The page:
As I said, there IS good reason to look for Ivory-bills...saying I'm not
curious is, with respect, incorrect, and I apologize for giving that
But for saying that the species IS extant requires a degree of proof that
obviously varies from person to person, and for some of us it is higher than
it is for others, as also applies to Bigfoots and UFOs etc.
For example, as an artist used to looking at bird patterns I'd be reluctant
to say that videos (all that I have seen being very blurry) show white where
it should not be in a Pileated. I've seen crows with white where it should
not be, but by gosh, it's there anyway.
With regard the sounds, the kent call and the double-knock, in my opinion
they warrant investigation, and were I in the right habitat and heard such
sounds you can be sure that I would drop everything (well, no, not my camera
or binoculars) to investigate. I would be IMMENSELY curious. But I would
not say that they prove the bird is there as other sources of these sounds
cannot, I believe, be fully ruled out.
As to the Ivory-bill being a species that "has/had a low detection rate even
when we all agree that it was extant" yes, but that did not prevent
excellent photos, even though using equipment far inferior to what is
currently available, from being taken, nor has it prevented similar levels
of proof for other species also difficult to find in very difficult habitats
in the tropics.
As to the large number of sightings...I agree...just as I agree that there
are large numbers of sightings of UFOs, a point I really do think is
relevant. While I am not saying that Ivory-billed Woodpeckers (or alien
spacecraft) don't exist, I do find it increasingly difficult to understand
why, then, there are still no photos or other proofs of the standard I
directed you to.
I know people who are willing to believe a virgin gave birth to a child two
thousand years ago, based on ancient writings that greatly predate
understanding of reproductive biology we now take for granted, and that's
fine for them...their standard of proof is very different from mine. It
does not make them wrong or me right, or vice versa...but I think it is fair
to at least say that for some of us true belief depends on a level of proof
not yet provided the Ivory-bill. Such proof could occur, of course, at any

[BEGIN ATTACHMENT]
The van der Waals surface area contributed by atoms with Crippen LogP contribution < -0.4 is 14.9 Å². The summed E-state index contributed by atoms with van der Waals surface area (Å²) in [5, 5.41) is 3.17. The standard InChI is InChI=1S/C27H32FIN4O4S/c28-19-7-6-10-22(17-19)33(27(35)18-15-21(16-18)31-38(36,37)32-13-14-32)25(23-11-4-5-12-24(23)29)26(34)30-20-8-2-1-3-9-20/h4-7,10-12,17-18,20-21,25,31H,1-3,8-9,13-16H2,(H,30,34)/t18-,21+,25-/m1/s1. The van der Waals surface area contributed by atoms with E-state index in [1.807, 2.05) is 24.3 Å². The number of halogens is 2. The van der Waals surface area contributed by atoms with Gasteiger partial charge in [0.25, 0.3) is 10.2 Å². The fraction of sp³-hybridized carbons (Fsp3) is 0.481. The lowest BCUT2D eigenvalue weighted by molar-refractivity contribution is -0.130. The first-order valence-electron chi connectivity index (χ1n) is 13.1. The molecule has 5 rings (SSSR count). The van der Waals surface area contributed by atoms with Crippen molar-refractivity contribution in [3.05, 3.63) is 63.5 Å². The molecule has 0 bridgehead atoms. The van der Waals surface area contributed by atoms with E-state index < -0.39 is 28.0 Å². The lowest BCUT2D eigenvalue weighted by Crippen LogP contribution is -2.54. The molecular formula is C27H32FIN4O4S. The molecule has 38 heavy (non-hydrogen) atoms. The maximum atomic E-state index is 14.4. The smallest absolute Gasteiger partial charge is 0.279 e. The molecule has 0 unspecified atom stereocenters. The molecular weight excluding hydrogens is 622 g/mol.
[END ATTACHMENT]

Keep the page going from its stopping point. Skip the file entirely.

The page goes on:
time, and to repeat, we (well, you...I'm in the wrong place) should keep
looking. If I am ever in the right place, I will too, but meanwhile, I am
in the camp of those who are waiting for more proof before accepting as fact
what I devoutly hope to be true, that the species still exists.
Hello Barry, have to get off this chat account and get to mine, but briefly
1) I used the phrase---- do you have any data to SUPPORT the extinction
hypothesis for IBWO.
Support not prove. Most us of know you cannot prove extinction yet its
brought up repeatedly by one camp as an excuse for their lack of data.
It's an inappropriate, weak and convenient, self serving excuse for
skeptics to shoot from their armchairs in Canada, the United Kingdom, ME,
MN, CT etc..
Extinction is a hypothesis that has been PROVEN wrong repeatedly with this
species. The species has/had a low detection rate even when we all agree
it was extant. The proponents of such an important hypothesis as extinction
have a duty to conservation to provide details of their field work. They
are not going to be given a carte blanche pass on adhering to the basic
scientific protocol to research a hyotheses.
Also see logicaL flaws in the constant, poor analogy of >>I can't explain
the various phenomena that
have convinced people that UFOs do exist or that there are Bigfoots in
southern BC<<<. There is formal video, audio, more evidence and data on
actual animals Barry, as follows. Please do not steer us off topic.
There ARE animals in very select areas of the Chocatawhatchee, AR, FL, LA,
etc., that are kenting and double knocking back during certain formal field
work projects. In addition there are video tapes of large woodpeckers with
very high wing beat frequencies and excessive white in the wrong places for
There is an animal with a very limited an heterogenous distribution in the
SE US producing kents and Camphephilus-like double knocks. Just because you
and others are not curious about what is making these noises, that just
coincidentally often come from areas where some are swearing to IBWO
sightings does not mean the rest of us are not very suspicious about this
unsupported extinction hypothesis.